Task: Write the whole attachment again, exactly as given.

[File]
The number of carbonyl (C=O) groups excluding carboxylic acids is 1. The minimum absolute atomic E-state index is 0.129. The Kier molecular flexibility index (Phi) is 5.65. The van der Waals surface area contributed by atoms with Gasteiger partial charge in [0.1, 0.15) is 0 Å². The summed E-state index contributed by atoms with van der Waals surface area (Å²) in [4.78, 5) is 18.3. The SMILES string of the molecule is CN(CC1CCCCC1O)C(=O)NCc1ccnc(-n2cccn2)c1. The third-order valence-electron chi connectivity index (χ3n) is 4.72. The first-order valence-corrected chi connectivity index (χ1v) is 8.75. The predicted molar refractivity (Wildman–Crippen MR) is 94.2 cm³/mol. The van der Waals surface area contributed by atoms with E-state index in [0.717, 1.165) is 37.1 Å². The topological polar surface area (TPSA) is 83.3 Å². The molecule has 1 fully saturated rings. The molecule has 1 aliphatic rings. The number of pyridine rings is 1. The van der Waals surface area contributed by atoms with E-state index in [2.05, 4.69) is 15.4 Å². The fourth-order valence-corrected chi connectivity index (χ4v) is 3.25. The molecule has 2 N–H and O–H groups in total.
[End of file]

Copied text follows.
The number of carbonyl (C=O) groups excluding carboxylic acids is 1. The minimum absolute atomic E-state index is 0.129. The Kier molecular flexibility index (Phi) is 5.65. The van der Waals surface area contributed by atoms with Gasteiger partial charge in [0.1, 0.15) is 0 Å². The summed E-state index contributed by atoms with van der Waals surface area (Å²) in [4.78, 5) is 18.3. The SMILES string of the molecule is CN(CC1CCCCC1O)C(=O)NCc1ccnc(-n2cccn2)c1. The third-order valence-electron chi connectivity index (χ3n) is 4.72. The first-order valence-corrected chi connectivity index (χ1v) is 8.75. The predicted molar refractivity (Wildman–Crippen MR) is 94.2 cm³/mol. The van der Waals surface area contributed by atoms with E-state index in [0.717, 1.165) is 37.1 Å². The topological polar surface area (TPSA) is 83.3 Å². The molecule has 1 fully saturated rings. The molecule has 1 aliphatic rings. The number of pyridine rings is 1. The van der Waals surface area contributed by atoms with E-state index in [2.05, 4.69) is 15.4 Å². The fourth-order valence-corrected chi connectivity index (χ4v) is 3.25. The molecule has 2 N–H and O–H groups in total.